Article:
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Like a Rock
E.M. Swift
December 25, 2000
For 50 years at Milligan College, Duard Walker has taught traditional values
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December 25, 2000

Like A Rock

For 50 years at Milligan College, Duard Walker has taught traditional values

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In 1975 Walker started coaching tennis, a sport he'd learned on a homemade dirt court on his family farm. He's now in his 26th year as Milligan's tennis coach. Walker tolerates no foul language or racket throwing from his players—he still remembers that his first tennis racket cost 50 cents at a time when farm labor paid a dollar a day—and any player foolish enough to violate his rules suffers the consequences. Walker once threw his top player off the team three years in a row for ungentlemanly behavior. "Country-club tantrums," Walker says, adding that the offender grew up by his senior year. "Tennis rats, I call them. I won't recruit them. I've always tried to teach my players to win with dignity and lose with grace." So they do. "We're not only tennis players," says Jeremy Epling of Lebanon, Va., a senior who plays No. 1 for Milligan. "Coach Walker wants us to grow up to be men and fine citizens as well. How you conduct yourself both on and off the court is important to him, and he lets you know that from Day One. He's a great role model. That's what I'll take away from playing for him."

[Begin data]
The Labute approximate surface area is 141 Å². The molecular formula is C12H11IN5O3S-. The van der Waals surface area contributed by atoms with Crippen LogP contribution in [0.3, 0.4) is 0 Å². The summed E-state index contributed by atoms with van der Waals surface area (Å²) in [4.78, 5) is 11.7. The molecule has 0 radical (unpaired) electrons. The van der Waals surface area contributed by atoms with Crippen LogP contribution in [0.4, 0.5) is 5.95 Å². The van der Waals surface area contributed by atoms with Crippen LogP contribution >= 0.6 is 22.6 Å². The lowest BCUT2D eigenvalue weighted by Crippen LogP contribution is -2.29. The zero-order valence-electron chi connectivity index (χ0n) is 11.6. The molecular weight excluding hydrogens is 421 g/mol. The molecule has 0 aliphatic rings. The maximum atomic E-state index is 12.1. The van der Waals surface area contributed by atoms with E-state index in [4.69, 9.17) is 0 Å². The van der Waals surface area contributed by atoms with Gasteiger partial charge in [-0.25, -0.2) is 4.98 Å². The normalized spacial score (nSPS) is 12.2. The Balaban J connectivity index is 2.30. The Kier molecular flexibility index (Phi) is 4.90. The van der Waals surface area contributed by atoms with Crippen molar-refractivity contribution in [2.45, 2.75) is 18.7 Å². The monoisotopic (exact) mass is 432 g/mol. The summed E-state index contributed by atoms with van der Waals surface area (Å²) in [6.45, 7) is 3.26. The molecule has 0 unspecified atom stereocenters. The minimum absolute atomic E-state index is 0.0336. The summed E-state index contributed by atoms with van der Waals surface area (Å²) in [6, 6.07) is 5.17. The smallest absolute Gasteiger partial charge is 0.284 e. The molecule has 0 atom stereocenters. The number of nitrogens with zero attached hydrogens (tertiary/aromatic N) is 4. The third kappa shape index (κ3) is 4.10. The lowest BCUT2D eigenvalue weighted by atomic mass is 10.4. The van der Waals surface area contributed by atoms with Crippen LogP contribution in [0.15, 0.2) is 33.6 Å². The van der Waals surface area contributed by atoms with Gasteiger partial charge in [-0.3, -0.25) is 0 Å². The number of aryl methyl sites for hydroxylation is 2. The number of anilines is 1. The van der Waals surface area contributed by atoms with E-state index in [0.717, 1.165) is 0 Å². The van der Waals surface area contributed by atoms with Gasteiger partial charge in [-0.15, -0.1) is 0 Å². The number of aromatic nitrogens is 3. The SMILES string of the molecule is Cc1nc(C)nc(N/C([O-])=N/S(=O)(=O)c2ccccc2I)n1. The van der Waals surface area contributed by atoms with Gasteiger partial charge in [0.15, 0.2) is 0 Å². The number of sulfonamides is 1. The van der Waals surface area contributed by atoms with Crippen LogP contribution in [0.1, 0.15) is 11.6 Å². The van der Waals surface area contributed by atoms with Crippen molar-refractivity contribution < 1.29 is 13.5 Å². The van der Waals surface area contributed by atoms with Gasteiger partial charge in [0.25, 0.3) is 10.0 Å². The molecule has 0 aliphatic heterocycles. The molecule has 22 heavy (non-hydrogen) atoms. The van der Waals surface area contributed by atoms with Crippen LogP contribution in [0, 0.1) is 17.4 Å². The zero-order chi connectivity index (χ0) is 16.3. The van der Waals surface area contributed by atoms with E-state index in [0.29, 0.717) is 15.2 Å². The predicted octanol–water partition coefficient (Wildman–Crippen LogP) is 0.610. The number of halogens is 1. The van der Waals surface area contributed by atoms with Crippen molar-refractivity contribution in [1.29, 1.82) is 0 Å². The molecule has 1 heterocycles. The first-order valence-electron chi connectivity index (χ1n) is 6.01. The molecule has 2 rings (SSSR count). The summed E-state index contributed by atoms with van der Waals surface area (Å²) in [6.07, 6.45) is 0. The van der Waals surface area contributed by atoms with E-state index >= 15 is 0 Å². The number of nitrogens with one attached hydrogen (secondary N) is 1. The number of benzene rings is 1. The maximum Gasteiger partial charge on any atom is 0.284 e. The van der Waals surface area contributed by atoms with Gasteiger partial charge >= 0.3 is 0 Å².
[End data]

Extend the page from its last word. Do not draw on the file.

At the heart of Walker's work is his bedrock belief that, as he says, "good sportsmanship is the oil of human relations." In a 1973 interview conducted by a fellow Milligan coach, Harold Stout, who was working on his doctoral dissertation in education, Walker summed up his philosophy: "In my opinion athletics is one of the few remaining bastions in our society which can help mold such badly needed personal characteristics as self-discipline, rugged determination, self-control in times of stress, unselfishness, good sportsmanship and fair play. I hasten to add that most of these qualities must be taught. It is certainly not true that all athletes have these characteristics, hence-the importance of the coach."

Twenty-seven years later, when that quote is read back to him, Walker thinks for a moment before deciding he wouldn't change a word of it. "A coach has got to be a teacher, and not all coaches are good teachers," he says. "Sportsmanship has got to be taught. It doesn't come naturally. The deterioration of sportsmanship and honesty is the biggest change I've seen over the years in sports, not just on the part of the players but the spectators too. It was a gradual change, and it started with the expectation that teams must win, win, win, no matter how."

How has always been important to Coach Walker: how a player practices, how he behaves, how he fits in with his teammates and how he develops into a man. That is how he'll be remembered, and be missed.

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